Category Archives: Board Game
While Grant Rodiek is possibly best known for Cry Havoc, it’s his smaller games that stand out as the purest expression of his design ethos. With offerings like Hocus and Solstice — the latter of which was one of the most devious games of last year — Rodiek seems determined to present slick, carefully tested, and, perhaps most importantly, interesting games, often with a footprint smaller than an actual footprint.
Enter Five Ravens. This is Rodiek’s newest game, and it’s easily one of his best yet.
It’s with a note of sadness that Space-Biff! Best Week! comes to another close. For all its turbulence, 2017 was a grand year when it came to cardboard, and after the jump you’ll find every day of bests, compiled into one location for easy access. Just click a pic and internet magic will whirl you away to the corresponding list.
See you in 2018.
Not every game is as it first appears. Today is about them. These are the pleasant surprises, the ear-worms, and the ones that smile right before slugging you in the nose.
Everybody loves smart people. Especially smart people. Perhaps only smart people.
Today we’re looking hard at the best games of 2017 that have something to say, are too smart for their own good, or would like to see you walk away from a gaming session feeling a little bit more enlightened than you were going in.
Everyone wants to laugh. Everyone. Even ancient cat ladies. Even the guy bagging your groceries. Even you, when you’re bagging groceries while contemplating adding another cat to your menagerie.
Which is why today we’re celebrating the year’s funniest, silliest, most whimsical, and most delightful games.
Fun fact: Nine out of ten oceangoing pirates read Space-Biff! Best Week! It’s true.
Perhaps it’s because pirates appreciate simple games that yield hidden depth. If so, today is the day for them, because we’re looking at the eight best elegant games of the year. These are the ones that are simple to learn yet hard to master, or simply ingenious, or just downright simple.
If there were a list of all the best Best Of 2017 lists, the Space-Biff! Best Week! would easily be number one. Just saying.
Today we’re celebrating the most refined games of the year. No, not the most hoity-toity games, but the most improved. Whether accomplished by an expansion, a new edition, or a new game entirely, these are the games that stood atop a predecessor’s shoulders and looked good doing it.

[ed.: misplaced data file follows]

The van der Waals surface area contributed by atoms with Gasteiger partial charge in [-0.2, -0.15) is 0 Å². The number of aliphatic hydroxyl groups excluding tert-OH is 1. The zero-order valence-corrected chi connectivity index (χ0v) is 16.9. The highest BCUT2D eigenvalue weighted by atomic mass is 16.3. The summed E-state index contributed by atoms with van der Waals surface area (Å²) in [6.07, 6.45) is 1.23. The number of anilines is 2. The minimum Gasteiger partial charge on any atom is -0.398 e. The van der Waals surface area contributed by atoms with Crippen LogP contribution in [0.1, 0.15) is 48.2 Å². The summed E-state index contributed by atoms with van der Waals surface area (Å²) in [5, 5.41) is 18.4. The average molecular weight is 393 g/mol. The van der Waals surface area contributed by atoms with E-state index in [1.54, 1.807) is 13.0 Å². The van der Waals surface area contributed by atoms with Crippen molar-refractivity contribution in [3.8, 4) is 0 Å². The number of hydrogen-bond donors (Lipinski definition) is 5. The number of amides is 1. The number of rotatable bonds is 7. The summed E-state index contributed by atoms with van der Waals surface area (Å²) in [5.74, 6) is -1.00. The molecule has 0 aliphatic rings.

Between Space Cadets: Dice Duel, The Dragon & Flagon, and this year’s The Expanse — which even made the book series’ stupid James Holden a little more appealing — you’d think I would have learned to trust Geoff Engelstein. And yet The Fog of War sat on my shelf for months before I finally got around to figuring out how to play the dang thing.
Part of this is the game’s fault. To put matters bluntly, its rulebook is about as coherent as roadkill outside Las Vegas in late July. Worse, in between learning a handful of legitimately complex games this year, I bounced off The Fog of War’s puzzling array of new concepts, out-of-place rulings, and ponderous layout on more than one occasion.
Okay, enough harping about the manual, because here’s the thing. Now that I’ve learned The Fog of War, I’m smitten. This one of the smartest, most devious, and absolutely gut-wrenching game systems I’ve ever had the pleasure to interact with.
To this day, Catacombs remains my preferred way to flick wooden discs around a piece of cardboard. Where most dexterity games are blink-and-you’ll-miss-them affairs, Catacombs was smart enough to take its time, chewing its band of heroes down to the gristle over hours rather than minutes.
As you might expect, this was also the great weakness of Catacombs. For a flicking game, it tended to ramble. By the time it reached its final showdown, it had begun to resemble one of those twenty-part fantasy novel epics that are probably the linchpin strategy of a shadowy organization’s plot to discourage literacy.
Enter Catacombs & Castles. This time around, designer Aron West’s goal was to harness the mighty long-winded power of Catacombs, while compressing the experience into a single battle rather than an entire campaign.
My first memory of Fallout was the guy cashiering the tech section of my local supermarket refusing to let me purchase Fallout 2 on the grounds that it was “for adults.” My moral fortitude lasted all of two weeks before I nabbed a copied disc from a buddy. The rest of my affection for the series — right down to my snobbish adherence to the Fallout 1, 2, and New Vegas canon — is history.